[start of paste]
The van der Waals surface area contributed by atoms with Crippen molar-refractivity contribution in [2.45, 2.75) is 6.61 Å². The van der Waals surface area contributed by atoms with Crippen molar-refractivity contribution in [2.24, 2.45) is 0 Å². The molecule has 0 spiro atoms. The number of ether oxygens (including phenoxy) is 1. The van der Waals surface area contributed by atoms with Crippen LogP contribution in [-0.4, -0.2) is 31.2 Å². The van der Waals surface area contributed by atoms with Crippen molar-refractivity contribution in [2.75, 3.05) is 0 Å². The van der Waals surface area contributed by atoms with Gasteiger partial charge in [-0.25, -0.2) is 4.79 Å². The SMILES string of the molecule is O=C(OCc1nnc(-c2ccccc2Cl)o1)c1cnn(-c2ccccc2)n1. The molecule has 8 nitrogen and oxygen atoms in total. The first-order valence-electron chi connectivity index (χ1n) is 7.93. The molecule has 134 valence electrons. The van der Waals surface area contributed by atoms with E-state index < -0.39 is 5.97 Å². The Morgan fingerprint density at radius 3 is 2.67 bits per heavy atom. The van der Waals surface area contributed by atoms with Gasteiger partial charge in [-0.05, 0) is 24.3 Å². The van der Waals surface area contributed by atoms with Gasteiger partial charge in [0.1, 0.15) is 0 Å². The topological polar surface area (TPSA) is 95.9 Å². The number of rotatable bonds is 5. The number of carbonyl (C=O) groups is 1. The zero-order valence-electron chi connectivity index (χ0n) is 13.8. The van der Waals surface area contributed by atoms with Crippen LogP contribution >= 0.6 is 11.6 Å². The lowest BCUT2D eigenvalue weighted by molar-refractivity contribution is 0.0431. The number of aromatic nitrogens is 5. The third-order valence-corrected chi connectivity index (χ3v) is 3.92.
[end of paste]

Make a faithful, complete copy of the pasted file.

The van der Waals surface area contributed by atoms with Crippen molar-refractivity contribution in [2.45, 2.75) is 6.61 Å². The van der Waals surface area contributed by atoms with Crippen molar-refractivity contribution in [2.24, 2.45) is 0 Å². The molecule has 0 spiro atoms. The number of ether oxygens (including phenoxy) is 1. The van der Waals surface area contributed by atoms with Crippen LogP contribution in [-0.4, -0.2) is 31.2 Å². The van der Waals surface area contributed by atoms with Crippen molar-refractivity contribution in [2.75, 3.05) is 0 Å². The van der Waals surface area contributed by atoms with Gasteiger partial charge in [-0.25, -0.2) is 4.79 Å². The SMILES string of the molecule is O=C(OCc1nnc(-c2ccccc2Cl)o1)c1cnn(-c2ccccc2)n1. The molecule has 8 nitrogen and oxygen atoms in total. The first-order valence-electron chi connectivity index (χ1n) is 7.93. The molecule has 134 valence electrons. The van der Waals surface area contributed by atoms with E-state index < -0.39 is 5.97 Å². The Morgan fingerprint density at radius 3 is 2.67 bits per heavy atom. The van der Waals surface area contributed by atoms with Gasteiger partial charge in [-0.05, 0) is 24.3 Å². The van der Waals surface area contributed by atoms with Gasteiger partial charge in [0.1, 0.15) is 0 Å². The topological polar surface area (TPSA) is 95.9 Å². The number of rotatable bonds is 5. The number of carbonyl (C=O) groups is 1. The zero-order valence-electron chi connectivity index (χ0n) is 13.8. The van der Waals surface area contributed by atoms with Crippen LogP contribution >= 0.6 is 11.6 Å². The lowest BCUT2D eigenvalue weighted by molar-refractivity contribution is 0.0431. The number of aromatic nitrogens is 5. The third-order valence-corrected chi connectivity index (χ3v) is 3.92.